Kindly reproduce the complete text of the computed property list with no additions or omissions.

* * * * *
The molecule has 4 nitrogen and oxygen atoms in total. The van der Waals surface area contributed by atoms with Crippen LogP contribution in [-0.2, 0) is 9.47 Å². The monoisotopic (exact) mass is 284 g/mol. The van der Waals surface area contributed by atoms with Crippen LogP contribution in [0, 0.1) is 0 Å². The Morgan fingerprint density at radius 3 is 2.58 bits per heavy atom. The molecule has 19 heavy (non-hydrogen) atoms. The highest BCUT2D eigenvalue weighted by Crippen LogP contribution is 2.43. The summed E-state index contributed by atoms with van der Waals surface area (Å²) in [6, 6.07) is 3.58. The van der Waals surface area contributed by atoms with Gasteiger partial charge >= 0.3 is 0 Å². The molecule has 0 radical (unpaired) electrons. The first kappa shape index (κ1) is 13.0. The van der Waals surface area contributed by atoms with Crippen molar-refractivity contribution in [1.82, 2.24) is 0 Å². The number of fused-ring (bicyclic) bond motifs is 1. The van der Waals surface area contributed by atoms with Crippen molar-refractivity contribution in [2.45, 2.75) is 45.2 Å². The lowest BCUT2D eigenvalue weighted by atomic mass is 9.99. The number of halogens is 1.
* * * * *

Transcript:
The molecule has 4 nitrogen and oxygen atoms in total. The van der Waals surface area contributed by atoms with Crippen LogP contribution in [-0.2, 0) is 9.47 Å². The monoisotopic (exact) mass is 284 g/mol. The van der Waals surface area contributed by atoms with Crippen LogP contribution in [0, 0.1) is 0 Å². The Morgan fingerprint density at radius 3 is 2.58 bits per heavy atom. The molecule has 19 heavy (non-hydrogen) atoms. The highest BCUT2D eigenvalue weighted by Crippen LogP contribution is 2.43. The summed E-state index contributed by atoms with van der Waals surface area (Å²) in [6, 6.07) is 3.58. The van der Waals surface area contributed by atoms with Gasteiger partial charge >= 0.3 is 0 Å². The molecule has 0 radical (unpaired) electrons. The first kappa shape index (κ1) is 13.0. The van der Waals surface area contributed by atoms with Crippen molar-refractivity contribution in [1.82, 2.24) is 0 Å². The number of fused-ring (bicyclic) bond motifs is 1. The van der Waals surface area contributed by atoms with Crippen molar-refractivity contribution in [2.45, 2.75) is 45.2 Å². The lowest BCUT2D eigenvalue weighted by atomic mass is 9.99. The number of halogens is 1.